As dissertation season was in full swing for our Master’s courses, we all were feeling stressed with our attentions being drawn in different directions and our work with IPUP not going as well as hoped. At a meeting on campus in Heslington, a few of us came to air our concerns that the scripts we were preparing were not going to read very well to an audience.
Our project manager, Catherine Oakley, kindly outlined what was expected at this point and provided some guidance on how to make our scripts flow better. We discussed ways in which the public would react to our scripts; whether they would be disinterested in too many facts, or if they would simply stop the tour after a certain time. These were all key elements of the presentation of our research, and how the public would engage with the subjects. The difficulty, I believe, was with the amount of information to include. This was a process of conveying complicated stories in only a few hundred sentences. We also needed to use language and ideas which were easily interpreted by audiences of varying ages and who had different familiarities with the events of the First World War. IPUP constructed this internship to present such challenges, which we were attempting to negotiate during this meeting. Our new goal was to create an engaging, informative, accessible, and not lengthy script to be tested on a public walk in June. We had quite the task ahead of us.
The public pilot walk was enlightening, in that we had honest reactions from a public who had not previously been involved with our research. Addressing a crowd of nearly 40 people, our scaled-down team of six IPUP interns ably lead the tour around all 10 locations and delivered the scripts with as much theatrics and voice projection as we could. It was wonderful to talk with people on the tour between stops and hear of their stories of war, passed as a legacy from grandparents or other relatives. This was truly exciting, to be fulfilling an objective of the IPUP programme; making the distance shorter between the years, as we connected the past with the present.
Following our vague adherence to the schedule, we finished after approximately 100 minutes with all of our audience staying with us to the last stop! We headed off for a celebratory drink, where we also discussed the next steps. In the next month we would need to do further editing and cutting down of the scripts for the launch of the trail, and create shorter more succinct versions for the brochure. This would prove difficult, as we already felt we had stripped down the stories too much, while remaining inspiring...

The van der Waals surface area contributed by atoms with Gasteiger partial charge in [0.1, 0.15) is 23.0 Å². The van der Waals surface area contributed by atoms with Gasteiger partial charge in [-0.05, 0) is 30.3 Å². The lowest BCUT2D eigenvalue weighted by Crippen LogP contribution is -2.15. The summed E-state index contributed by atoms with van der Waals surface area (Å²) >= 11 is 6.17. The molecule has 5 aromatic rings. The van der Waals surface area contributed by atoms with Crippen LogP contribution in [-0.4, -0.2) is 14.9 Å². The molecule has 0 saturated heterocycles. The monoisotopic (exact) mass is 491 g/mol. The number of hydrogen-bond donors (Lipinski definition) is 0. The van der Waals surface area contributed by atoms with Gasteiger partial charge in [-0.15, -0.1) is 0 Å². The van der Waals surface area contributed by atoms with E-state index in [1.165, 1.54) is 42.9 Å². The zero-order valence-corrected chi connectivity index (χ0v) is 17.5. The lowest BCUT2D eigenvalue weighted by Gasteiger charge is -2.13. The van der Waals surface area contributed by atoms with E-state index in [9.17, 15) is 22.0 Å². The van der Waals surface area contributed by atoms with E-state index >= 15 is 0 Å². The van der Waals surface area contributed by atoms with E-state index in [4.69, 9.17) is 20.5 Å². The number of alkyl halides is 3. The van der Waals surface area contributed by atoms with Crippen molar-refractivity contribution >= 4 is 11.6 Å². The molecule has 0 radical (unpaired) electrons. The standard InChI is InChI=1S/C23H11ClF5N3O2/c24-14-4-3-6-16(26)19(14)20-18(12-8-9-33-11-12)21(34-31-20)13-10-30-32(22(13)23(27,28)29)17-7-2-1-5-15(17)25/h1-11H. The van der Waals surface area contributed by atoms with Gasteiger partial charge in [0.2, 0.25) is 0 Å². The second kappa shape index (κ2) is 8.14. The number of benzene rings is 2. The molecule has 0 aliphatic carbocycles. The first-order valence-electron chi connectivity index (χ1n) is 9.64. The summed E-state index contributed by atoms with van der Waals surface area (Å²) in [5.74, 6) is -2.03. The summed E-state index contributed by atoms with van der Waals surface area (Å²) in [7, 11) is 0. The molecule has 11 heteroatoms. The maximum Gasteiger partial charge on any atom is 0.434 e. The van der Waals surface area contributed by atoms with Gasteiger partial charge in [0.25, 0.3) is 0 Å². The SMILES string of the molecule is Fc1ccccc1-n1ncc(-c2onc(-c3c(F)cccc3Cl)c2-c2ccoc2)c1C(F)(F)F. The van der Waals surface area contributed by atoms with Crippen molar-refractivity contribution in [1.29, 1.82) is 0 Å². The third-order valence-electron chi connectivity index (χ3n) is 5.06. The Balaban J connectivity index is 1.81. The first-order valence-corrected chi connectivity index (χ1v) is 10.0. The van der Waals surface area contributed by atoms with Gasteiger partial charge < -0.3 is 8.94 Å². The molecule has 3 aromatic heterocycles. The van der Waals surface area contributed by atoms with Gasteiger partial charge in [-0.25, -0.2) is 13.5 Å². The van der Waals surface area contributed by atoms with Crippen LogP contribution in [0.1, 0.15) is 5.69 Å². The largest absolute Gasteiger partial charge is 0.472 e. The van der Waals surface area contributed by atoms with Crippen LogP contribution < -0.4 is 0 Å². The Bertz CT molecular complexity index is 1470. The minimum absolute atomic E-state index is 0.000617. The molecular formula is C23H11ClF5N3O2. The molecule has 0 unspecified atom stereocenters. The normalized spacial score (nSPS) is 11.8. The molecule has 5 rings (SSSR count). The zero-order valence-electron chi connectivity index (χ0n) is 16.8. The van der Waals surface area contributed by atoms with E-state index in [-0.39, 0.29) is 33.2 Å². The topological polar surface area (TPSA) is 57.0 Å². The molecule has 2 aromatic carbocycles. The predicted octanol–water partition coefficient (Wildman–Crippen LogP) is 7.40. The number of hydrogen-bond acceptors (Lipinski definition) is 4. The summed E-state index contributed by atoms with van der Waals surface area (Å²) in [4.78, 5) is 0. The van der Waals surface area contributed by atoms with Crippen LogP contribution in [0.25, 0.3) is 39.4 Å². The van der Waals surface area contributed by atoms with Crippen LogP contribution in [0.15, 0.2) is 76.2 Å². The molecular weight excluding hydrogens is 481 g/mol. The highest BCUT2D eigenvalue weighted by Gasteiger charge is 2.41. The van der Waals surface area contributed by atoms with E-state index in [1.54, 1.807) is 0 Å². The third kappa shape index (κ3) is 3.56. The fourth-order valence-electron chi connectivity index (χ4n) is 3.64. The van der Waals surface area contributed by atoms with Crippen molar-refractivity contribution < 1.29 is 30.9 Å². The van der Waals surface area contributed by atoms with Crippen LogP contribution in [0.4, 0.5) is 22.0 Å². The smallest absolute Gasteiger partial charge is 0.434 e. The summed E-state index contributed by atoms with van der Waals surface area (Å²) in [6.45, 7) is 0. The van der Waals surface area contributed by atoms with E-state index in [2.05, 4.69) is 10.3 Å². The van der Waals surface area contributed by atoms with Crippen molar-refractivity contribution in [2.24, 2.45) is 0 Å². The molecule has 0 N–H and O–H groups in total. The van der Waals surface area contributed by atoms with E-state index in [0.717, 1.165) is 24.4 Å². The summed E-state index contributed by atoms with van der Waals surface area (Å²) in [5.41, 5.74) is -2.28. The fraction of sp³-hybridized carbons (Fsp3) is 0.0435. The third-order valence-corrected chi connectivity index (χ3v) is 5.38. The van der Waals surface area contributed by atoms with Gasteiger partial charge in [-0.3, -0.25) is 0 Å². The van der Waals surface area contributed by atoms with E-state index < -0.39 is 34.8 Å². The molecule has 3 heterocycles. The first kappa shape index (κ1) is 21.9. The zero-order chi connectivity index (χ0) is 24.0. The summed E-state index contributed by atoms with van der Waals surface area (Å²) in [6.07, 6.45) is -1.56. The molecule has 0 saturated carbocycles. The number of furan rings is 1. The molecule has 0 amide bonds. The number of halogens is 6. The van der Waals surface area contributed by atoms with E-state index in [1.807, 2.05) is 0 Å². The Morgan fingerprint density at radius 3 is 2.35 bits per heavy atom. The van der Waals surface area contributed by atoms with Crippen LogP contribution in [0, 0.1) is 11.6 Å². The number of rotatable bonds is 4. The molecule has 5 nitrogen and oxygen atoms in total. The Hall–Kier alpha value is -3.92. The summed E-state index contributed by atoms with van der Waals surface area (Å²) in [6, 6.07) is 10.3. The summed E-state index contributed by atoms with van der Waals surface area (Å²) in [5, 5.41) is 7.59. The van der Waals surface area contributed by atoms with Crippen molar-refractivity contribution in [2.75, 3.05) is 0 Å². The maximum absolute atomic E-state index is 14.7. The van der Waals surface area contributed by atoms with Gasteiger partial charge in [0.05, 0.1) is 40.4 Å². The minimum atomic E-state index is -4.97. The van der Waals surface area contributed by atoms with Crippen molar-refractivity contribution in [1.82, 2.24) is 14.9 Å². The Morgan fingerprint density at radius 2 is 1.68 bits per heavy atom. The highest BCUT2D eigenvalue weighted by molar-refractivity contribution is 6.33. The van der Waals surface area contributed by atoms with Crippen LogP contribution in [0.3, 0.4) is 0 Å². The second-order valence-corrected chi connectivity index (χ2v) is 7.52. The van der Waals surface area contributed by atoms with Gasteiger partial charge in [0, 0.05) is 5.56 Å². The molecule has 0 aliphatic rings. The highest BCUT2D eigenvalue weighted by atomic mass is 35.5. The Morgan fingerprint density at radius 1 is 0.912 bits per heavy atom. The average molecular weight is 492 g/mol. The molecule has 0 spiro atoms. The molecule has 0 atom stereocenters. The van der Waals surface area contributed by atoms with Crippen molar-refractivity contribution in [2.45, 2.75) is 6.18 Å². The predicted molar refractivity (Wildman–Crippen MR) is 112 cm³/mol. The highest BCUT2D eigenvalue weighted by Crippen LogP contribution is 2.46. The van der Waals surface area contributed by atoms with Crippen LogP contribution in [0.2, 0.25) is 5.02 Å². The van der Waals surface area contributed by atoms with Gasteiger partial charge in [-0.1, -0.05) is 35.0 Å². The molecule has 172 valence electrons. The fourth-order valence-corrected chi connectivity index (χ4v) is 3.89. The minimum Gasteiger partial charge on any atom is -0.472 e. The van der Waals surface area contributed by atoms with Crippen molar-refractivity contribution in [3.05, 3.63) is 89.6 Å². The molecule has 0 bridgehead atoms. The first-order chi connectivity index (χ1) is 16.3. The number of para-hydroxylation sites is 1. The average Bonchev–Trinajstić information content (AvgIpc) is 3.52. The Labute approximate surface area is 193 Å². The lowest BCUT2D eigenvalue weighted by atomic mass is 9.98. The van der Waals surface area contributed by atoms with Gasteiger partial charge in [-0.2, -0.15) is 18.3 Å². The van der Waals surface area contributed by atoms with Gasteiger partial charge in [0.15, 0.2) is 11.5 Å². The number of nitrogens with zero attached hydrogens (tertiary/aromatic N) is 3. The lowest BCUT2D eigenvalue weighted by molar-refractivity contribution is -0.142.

The final edits had been made, and we were set for both audio and visual production. Two days were designated for recording the scripts for the audio portion of the app we were developing. City Archaeologist John Oxley narrated the scripts, with the audio equipment operated by Jon Calver. I sat in the recording studio with the two reviewing the scripts carefully and edited according to how the scripts would sound. We went over syntax and attempted to add clarity to statements. This recording session was yet another step in research refinement, and every decision had an effect on how well the intended audience would understand the information.
There existed some kind of strange burden with this day’s task, that what we produced then and there would be going directly to the audience and could change their perception of some of the events of the First World War. It was a responsibility to teach, and we needed to get the facts straight, clear, and keep them interesting. There was also an aspect of responsibility to these people we had researched, and whose eyewitness accounts we now shared.
From the first meeting to the launch of the app and brochure, the entire IPUP internship seems to have gone by so quickly. I thoroughly enjoyed the whole experience, and have truly come to value how much time and effort goes into the production of educational history tools. IPUP not only gave me the opportunity to step outside the world of pure academia, but also helped me to reveal hidden histories which are so essential to understanding the past and are so fulfilling to researchers.